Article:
For 21-year-old Vinnie Haynes, the $1,900 annual tuition at his two-year community college is not only a steal in the world of six-figure higher education price tags—it’s a ticket to a thriving career.
“Basically they offer the same courses as a four-year college, and it costs a quarter of the price,” said the welding student at Washtenaw Community College in Michigan. Even better, some prospective employers in his field will pay him to complete a four-year degree.
Attendance is up for community colleges across the country, but enrollment is down over the last three years at in Mission Viejo.
About 28,700 students enrolled for the fall 2009 semester at Saddleback. There were 1,200 fewer enrollments in 2010 and 700 fewer enrollments in 2011.
So far 27,000 have signed up for this fall, but college spokeswoman Amy Stevens said that doesn't include two late-start sessions that "typically see high enrollment."
Despite a recent leveling off of enrollments, community colleges nationwide have enjoyed a massive expansion of student interest and attendance. Haynes and millions like him are seeing community college programs as a way to quickly land great-paying jobs in industries that are truly hiring—and for far less money than they’d pay for a typical bachelor’s degree. And those who run community colleges are finding private companies all but begging them to train more students to fill in-demand jobs, especially in growing areas such as advanced manufacturing, emergency response and medical fields.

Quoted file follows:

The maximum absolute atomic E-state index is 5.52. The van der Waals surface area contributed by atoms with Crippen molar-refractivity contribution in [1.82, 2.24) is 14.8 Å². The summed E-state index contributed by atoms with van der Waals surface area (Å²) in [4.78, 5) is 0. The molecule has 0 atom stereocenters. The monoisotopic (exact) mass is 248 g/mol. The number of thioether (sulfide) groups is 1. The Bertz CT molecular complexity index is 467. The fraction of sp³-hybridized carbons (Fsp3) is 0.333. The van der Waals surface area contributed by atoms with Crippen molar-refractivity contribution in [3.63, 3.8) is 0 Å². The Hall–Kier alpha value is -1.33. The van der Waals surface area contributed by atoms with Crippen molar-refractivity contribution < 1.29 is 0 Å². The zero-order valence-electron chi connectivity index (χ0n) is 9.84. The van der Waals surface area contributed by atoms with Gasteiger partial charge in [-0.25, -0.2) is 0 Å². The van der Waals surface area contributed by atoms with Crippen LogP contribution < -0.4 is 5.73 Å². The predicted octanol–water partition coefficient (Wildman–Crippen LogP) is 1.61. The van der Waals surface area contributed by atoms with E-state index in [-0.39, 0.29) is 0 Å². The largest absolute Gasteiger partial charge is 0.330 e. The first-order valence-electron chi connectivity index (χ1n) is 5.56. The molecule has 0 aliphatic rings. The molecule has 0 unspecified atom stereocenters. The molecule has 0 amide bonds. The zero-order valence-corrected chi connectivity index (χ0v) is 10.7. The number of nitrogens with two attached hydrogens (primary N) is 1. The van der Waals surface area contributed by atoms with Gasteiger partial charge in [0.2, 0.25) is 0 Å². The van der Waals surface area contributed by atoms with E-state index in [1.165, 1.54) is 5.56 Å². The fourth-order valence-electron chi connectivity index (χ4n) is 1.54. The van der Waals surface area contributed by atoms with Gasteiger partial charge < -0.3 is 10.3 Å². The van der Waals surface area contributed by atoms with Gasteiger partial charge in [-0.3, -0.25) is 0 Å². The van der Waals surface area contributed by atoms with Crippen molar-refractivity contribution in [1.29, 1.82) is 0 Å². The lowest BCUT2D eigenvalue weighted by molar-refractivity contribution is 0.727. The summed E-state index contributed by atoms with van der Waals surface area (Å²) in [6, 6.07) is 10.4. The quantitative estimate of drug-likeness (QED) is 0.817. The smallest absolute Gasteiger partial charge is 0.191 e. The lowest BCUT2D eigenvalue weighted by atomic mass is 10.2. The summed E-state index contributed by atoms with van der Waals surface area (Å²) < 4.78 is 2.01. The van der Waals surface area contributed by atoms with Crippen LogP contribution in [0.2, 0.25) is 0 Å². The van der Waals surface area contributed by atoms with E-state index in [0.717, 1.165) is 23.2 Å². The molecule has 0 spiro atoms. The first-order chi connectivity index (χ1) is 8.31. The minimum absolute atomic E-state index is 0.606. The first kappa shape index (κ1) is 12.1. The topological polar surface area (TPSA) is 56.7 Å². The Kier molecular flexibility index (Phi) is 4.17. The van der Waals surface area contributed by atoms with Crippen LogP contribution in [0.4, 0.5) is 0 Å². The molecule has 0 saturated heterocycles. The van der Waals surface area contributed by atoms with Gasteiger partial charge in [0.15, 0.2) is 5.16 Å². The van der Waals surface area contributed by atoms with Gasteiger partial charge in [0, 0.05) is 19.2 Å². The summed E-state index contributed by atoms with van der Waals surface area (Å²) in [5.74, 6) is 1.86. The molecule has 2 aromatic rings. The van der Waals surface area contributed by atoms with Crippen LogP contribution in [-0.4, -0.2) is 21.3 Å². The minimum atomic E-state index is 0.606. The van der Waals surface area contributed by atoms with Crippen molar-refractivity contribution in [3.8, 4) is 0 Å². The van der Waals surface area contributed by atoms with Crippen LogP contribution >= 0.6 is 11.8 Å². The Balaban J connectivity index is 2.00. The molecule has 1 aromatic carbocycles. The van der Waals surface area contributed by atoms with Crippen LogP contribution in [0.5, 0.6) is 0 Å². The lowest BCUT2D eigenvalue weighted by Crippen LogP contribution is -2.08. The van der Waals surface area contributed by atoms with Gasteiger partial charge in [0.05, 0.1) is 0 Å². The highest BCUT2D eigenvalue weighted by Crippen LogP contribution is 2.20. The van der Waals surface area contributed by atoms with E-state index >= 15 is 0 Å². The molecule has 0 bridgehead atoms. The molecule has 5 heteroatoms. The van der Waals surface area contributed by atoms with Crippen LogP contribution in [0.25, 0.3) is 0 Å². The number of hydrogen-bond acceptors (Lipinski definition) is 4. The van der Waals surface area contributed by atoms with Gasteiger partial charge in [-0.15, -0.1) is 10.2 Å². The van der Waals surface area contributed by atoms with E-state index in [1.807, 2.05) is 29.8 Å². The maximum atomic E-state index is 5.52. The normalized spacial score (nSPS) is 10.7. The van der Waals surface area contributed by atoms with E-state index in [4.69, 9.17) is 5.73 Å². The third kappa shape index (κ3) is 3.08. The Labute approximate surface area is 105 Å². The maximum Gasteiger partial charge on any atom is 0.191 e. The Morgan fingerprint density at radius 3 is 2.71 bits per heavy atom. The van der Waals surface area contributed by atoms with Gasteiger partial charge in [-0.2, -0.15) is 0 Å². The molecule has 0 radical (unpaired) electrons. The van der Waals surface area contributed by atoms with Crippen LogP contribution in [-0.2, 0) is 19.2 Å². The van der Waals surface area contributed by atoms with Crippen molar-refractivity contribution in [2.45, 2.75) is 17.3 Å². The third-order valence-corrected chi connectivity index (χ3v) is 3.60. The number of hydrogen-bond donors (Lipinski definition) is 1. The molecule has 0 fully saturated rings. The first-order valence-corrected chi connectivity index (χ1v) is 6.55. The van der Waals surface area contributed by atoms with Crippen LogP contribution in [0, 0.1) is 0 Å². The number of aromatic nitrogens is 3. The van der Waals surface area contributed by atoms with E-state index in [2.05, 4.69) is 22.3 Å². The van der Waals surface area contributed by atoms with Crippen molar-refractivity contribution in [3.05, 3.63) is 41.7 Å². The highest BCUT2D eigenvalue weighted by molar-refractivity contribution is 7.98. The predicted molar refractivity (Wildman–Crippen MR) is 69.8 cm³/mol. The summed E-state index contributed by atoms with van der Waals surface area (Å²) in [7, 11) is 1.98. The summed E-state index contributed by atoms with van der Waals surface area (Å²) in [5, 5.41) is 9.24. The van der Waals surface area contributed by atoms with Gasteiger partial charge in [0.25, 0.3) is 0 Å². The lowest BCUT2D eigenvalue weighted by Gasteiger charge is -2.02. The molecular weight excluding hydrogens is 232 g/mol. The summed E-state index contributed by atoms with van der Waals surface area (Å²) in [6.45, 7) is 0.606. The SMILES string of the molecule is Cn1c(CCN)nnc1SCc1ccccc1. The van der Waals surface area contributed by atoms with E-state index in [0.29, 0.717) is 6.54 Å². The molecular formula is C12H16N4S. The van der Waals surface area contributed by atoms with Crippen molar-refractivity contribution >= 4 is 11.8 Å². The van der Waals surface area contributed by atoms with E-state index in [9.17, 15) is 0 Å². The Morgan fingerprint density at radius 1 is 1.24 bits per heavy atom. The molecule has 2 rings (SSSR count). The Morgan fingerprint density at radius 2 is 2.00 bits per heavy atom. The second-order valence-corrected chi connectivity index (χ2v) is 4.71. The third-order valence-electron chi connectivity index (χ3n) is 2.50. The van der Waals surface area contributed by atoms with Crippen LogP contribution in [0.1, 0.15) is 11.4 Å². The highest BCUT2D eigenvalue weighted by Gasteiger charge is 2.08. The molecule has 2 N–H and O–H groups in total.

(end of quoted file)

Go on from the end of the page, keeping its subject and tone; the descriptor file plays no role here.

According to the National Association of Community Colleges:
- About 8 million U.S. students attended community college in 2011—up from about 6 million in 2010.
- Nearly half of all undergraduates in the United States attend a community college.
- Community colleges educate 59 percent of new nurses, and 80 percent of firefighters, law enforcement officers and EMTs.
“A lot of people thought manufacturing was gone. What we call the high-tech jobs are still here,” said Maria Coons, executive director of Workforce and Strategic Alliances at “A lot of them are made-to-order, and they are very specialized.”
Economic downturns always fuel community college enrollment, but the stigma of community college as the “lesser option” is all but gone among today’s recession-tested pool of prospective students.
Britt Meier, 24, is looking for a one-to two-year program to become a nurse. “I want to get into the field—the sooner the better,” she said.
Meier, who lives on Williams Lake near White Lake, just finished her bachelor’s degree at Eastern Michigan University, after starting her first two years of college at Oakland Community College. Finding a job in her chosen field—health care public relations—has been proving too tough, so she’s instead looking at going back for a nursing degree. Returning to OCC is a possibility.
Among Meier’s peers, the community college option is common, practical and pennywise. “Someone says, ‘Oh, that’s what I’m doing this summer.’ Everybody’s like, ‘Me too.’”
Also gone is the notion that if you start with a two-year degree, that’s about as far as you will go.
About half of Oakland Community College students will go on to pursue a bachelor’s, said George Cartsonis, communications director at Oakland in Michigan, which saw its enrollment grow 21 percent from winter 2008 to winter 2012.
“Community colleges,” Cartsonis said, “have proved themselves.”
Bringing up nurses